Take the 2-minute tour ×
Super User is a question and answer site for computer enthusiasts and power users. It's 100% free, no registration required.

I have a program for Windows XP, let's call it X, that needs to run 24/7. The computer's always on. Every day the program X hangs up, maybe twice a day. And it uses too much RAM, so I need to restart it manually. And it all happens on 10 computers every day.

Is there some way to make a script or an executable file to start the program, and reopen it again, and I could just change the time? For example, from 6h to 12h?

share|improve this question
2  
Purely anecdotal, but a professor of mine sold that "You have to restart this program every x hours" as a feature back when he just couldn't fix the program itself. Anyway, is there a way you could tell us what exactly that program is so we can maybe try to fix the actual error instead of constructing a workaround? –  slhck Jul 26 '12 at 10:21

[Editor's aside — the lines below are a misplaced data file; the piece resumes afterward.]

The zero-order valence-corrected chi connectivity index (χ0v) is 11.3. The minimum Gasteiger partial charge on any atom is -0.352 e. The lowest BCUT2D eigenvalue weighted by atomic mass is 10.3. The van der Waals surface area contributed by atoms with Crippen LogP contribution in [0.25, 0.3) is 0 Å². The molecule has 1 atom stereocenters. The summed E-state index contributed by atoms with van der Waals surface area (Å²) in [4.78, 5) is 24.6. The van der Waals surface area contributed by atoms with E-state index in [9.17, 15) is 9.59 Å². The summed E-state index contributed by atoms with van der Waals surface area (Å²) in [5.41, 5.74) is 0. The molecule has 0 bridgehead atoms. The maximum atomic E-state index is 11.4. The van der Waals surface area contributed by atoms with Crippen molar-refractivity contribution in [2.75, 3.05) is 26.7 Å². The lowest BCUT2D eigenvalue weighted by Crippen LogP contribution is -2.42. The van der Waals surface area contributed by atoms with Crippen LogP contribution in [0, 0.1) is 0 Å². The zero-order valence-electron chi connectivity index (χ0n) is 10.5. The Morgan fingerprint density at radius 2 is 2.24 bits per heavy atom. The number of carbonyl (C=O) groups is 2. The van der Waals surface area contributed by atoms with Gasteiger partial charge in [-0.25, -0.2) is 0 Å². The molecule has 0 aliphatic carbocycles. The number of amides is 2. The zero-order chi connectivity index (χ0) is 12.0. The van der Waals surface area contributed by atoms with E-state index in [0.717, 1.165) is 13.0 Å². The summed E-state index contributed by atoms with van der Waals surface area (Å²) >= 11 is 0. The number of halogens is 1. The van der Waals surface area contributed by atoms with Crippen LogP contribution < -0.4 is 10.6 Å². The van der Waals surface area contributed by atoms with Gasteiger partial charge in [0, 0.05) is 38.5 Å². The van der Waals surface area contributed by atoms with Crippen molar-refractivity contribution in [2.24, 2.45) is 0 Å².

There are diffrent programmes, they change every month. The script should have the ability to add the patch manualy to programme... –  Johnny Jul 26 '12 at 10:29

1 Answer 1

If you can't fix the issue with that application, thus preventing it from hanging up, you can called it using the Task Scheduler. When an application is started by the task scheduler, it can stop it latter on.

Task Scheduler gives you complete control of the lifetime of your App:

  1. Open Scheduled Tasks:

    Click Start -> All Programs -> Accessories -> System Tools -> Scheduled Tasks.

  2. Double-click Add Scheduled Task to start the Scheduled Task Wizard.

  3. Setup and create your task.

  4. After created, right click over it and select "Properties".

  5. Select the second tab "schedule" and setup the repeat options.

  6. Select the third tab "Settings" and setup the duration for it.


You can refer to How To Schedule Tasks in Windows XP for further instructions.

share|improve this answer

Your Answer

 
discard

By posting your answer, you agree to the privacy policy and terms of service.

Not the answer you're looking for? Browse other questions tagged or ask your own question.